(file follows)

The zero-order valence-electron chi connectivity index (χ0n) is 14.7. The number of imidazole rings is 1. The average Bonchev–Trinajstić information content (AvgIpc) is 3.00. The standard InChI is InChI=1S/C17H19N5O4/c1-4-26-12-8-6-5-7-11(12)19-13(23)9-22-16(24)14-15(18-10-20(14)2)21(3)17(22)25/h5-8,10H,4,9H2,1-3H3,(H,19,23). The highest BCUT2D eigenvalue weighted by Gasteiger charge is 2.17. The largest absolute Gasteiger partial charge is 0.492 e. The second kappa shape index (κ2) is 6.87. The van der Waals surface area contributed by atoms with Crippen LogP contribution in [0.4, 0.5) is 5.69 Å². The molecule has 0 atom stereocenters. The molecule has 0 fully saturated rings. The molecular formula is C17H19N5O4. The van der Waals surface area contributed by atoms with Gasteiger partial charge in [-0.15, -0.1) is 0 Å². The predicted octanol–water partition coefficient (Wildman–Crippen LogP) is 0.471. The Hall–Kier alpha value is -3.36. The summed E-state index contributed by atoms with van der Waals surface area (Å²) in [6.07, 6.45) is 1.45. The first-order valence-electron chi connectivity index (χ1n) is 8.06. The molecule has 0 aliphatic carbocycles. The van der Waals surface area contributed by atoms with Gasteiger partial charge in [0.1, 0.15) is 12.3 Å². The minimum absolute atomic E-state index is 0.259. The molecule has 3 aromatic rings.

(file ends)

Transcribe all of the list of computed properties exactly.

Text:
The zero-order valence-electron chi connectivity index (χ0n) is 14.7. The number of imidazole rings is 1. The average Bonchev–Trinajstić information content (AvgIpc) is 3.00. The standard InChI is InChI=1S/C17H19N5O4/c1-4-26-12-8-6-5-7-11(12)19-13(23)9-22-16(24)14-15(18-10-20(14)2)21(3)17(22)25/h5-8,10H,4,9H2,1-3H3,(H,19,23). The highest BCUT2D eigenvalue weighted by Gasteiger charge is 2.17. The largest absolute Gasteiger partial charge is 0.492 e. The second kappa shape index (κ2) is 6.87. The van der Waals surface area contributed by atoms with Crippen LogP contribution in [0.4, 0.5) is 5.69 Å². The molecule has 0 atom stereocenters. The molecule has 0 fully saturated rings. The molecular formula is C17H19N5O4. The van der Waals surface area contributed by atoms with Gasteiger partial charge in [-0.15, -0.1) is 0 Å². The predicted octanol–water partition coefficient (Wildman–Crippen LogP) is 0.471. The Hall–Kier alpha value is -3.36. The summed E-state index contributed by atoms with van der Waals surface area (Å²) in [6.07, 6.45) is 1.45. The first-order valence-electron chi connectivity index (χ1n) is 8.06. The molecule has 0 aliphatic carbocycles. The van der Waals surface area contributed by atoms with Gasteiger partial charge in [0.1, 0.15) is 12.3 Å². The minimum absolute atomic E-state index is 0.259. The molecule has 3 aromatic rings.